Last weekend my son sustained head trauma.
Someone punched him so hard it broke his mastoid and, as he fell he hit and cut his head.
For two days there was blood coming from his ear, he couldn’t keep a glass of water down, and he was so dizzy he couldn’t get himself off the bed until he was so dehydrated that he didn’t want to.
On Sunday we called the paramedics when he couldn’t stop being sick and his headache was raging.
“We should probably take you back into A&E. It’s possible that something might have changed,” the paramedic said to him.
All I heard was, “something might have changed.”
There was nothing at all I could do.
When he was three and cut his head open on a radiator I carried him in my arms to the hospital and held him while they stitched him, but now he is taller than me and I felt insignificant in the face of the shock.
My daughter looked upset.
“Are you worried?” I said.
She began to cry.
I put my arm around her and told her it would be OK, even though I had no sense of certainty that it would.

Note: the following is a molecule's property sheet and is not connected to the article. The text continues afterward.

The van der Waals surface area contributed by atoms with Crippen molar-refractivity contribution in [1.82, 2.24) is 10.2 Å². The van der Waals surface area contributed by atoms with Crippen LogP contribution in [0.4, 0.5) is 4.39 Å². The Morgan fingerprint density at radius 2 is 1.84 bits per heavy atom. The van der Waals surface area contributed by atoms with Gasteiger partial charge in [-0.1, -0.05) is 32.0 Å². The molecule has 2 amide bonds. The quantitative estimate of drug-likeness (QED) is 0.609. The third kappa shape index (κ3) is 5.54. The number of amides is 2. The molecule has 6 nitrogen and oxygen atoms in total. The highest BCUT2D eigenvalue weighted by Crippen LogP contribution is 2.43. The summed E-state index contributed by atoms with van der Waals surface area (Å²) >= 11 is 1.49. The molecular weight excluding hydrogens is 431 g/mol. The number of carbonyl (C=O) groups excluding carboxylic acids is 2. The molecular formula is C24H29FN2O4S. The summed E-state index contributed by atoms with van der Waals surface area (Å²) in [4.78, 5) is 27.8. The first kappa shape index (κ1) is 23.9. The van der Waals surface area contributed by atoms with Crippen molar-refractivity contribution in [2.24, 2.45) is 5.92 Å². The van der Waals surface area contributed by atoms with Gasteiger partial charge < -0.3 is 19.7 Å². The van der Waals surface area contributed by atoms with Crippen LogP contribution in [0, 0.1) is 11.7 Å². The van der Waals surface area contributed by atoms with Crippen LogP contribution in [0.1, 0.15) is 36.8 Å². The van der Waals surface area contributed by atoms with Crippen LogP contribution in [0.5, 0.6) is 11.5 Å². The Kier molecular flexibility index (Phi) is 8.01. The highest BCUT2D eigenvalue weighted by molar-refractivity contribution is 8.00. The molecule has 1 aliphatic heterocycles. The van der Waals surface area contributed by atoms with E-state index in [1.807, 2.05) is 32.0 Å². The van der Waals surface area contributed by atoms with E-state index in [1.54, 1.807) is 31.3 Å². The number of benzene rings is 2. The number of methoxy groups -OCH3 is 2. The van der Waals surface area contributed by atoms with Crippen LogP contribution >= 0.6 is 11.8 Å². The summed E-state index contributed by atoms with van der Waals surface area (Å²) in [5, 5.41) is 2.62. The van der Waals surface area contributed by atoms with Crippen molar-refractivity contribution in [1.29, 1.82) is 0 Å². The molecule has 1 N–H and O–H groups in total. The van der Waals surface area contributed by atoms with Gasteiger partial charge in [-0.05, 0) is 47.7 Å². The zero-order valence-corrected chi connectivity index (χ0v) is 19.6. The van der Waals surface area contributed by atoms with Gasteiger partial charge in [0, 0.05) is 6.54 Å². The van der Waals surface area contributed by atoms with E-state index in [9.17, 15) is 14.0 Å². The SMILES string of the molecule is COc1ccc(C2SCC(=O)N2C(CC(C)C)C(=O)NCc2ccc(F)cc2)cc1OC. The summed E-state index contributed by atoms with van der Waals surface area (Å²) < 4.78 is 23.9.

After three days of little improvement but no decline, we took him back into hospital for a check. The doctors were happy with his progress and, by then, he’d started to drink, and slowly, little glimpses of him had begun to emerge.
Yesterday, I took part in a virtual CPD event about the power of using our imagination to combat trauma.
COVID-19 has disrupted everything we thought we knew about the world and, in many ways, about ourselves. The basic assumption that yesterday will predict tomorrow has been shattered, although that assumption was never worth much in any case.
What’s much more valuable to us is the ability to find hope in amongst the darkest of our thoughts.
“But what happens when we struggle hard for hope but seem unable to find any?” I asked Dr Lahad.
“We must remind ourselves that we have got through challenges in the past. Hope does not need to be big, it simply needs to exist,” he told me.
Tom was able to sit with us and eat last night in the warm evening air of the garden.
He’s moving slowly, but he was chatting and smiling and laughing, and I wanted to tell him how happy I was that he’s OK but, instead, I just enjoyed the moment.
I’d remembered something else that Dr. Lahad had told us about balancing fear with hope and mitigating the impact of trauma.
“We must plan joy because despair will come anyway.”